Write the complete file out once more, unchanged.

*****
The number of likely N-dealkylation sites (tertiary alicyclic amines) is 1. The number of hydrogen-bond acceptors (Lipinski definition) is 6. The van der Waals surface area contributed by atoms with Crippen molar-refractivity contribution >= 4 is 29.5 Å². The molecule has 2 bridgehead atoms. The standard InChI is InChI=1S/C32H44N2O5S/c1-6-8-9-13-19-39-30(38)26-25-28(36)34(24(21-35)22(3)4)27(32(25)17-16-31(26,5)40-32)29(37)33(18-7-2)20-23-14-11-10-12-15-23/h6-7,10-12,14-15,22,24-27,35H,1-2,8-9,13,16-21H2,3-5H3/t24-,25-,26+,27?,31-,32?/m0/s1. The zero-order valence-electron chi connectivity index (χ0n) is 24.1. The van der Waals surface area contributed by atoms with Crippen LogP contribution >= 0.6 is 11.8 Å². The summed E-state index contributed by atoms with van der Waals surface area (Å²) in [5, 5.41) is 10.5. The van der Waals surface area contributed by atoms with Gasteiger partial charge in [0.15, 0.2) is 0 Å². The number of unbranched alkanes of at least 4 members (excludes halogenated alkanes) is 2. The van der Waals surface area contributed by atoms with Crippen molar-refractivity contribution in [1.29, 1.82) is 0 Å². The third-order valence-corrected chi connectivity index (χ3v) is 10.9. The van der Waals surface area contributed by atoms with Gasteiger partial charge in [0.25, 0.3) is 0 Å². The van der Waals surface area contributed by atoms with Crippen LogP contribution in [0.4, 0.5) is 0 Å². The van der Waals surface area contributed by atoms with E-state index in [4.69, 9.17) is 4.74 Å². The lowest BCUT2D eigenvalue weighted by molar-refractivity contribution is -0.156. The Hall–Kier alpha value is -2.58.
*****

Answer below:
The number of likely N-dealkylation sites (tertiary alicyclic amines) is 1. The number of hydrogen-bond acceptors (Lipinski definition) is 6. The van der Waals surface area contributed by atoms with Crippen molar-refractivity contribution >= 4 is 29.5 Å². The molecule has 2 bridgehead atoms. The standard InChI is InChI=1S/C32H44N2O5S/c1-6-8-9-13-19-39-30(38)26-25-28(36)34(24(21-35)22(3)4)27(32(25)17-16-31(26,5)40-32)29(37)33(18-7-2)20-23-14-11-10-12-15-23/h6-7,10-12,14-15,22,24-27,35H,1-2,8-9,13,16-21H2,3-5H3/t24-,25-,26+,27?,31-,32?/m0/s1. The zero-order valence-electron chi connectivity index (χ0n) is 24.1. The van der Waals surface area contributed by atoms with Crippen LogP contribution >= 0.6 is 11.8 Å². The summed E-state index contributed by atoms with van der Waals surface area (Å²) in [5, 5.41) is 10.5. The van der Waals surface area contributed by atoms with Gasteiger partial charge in [0.15, 0.2) is 0 Å². The number of unbranched alkanes of at least 4 members (excludes halogenated alkanes) is 2. The van der Waals surface area contributed by atoms with Crippen molar-refractivity contribution in [1.29, 1.82) is 0 Å². The third-order valence-corrected chi connectivity index (χ3v) is 10.9. The van der Waals surface area contributed by atoms with Gasteiger partial charge in [0.25, 0.3) is 0 Å². The van der Waals surface area contributed by atoms with Crippen LogP contribution in [0.4, 0.5) is 0 Å². The van der Waals surface area contributed by atoms with E-state index in [4.69, 9.17) is 4.74 Å². The lowest BCUT2D eigenvalue weighted by molar-refractivity contribution is -0.156. The Hall–Kier alpha value is -2.58.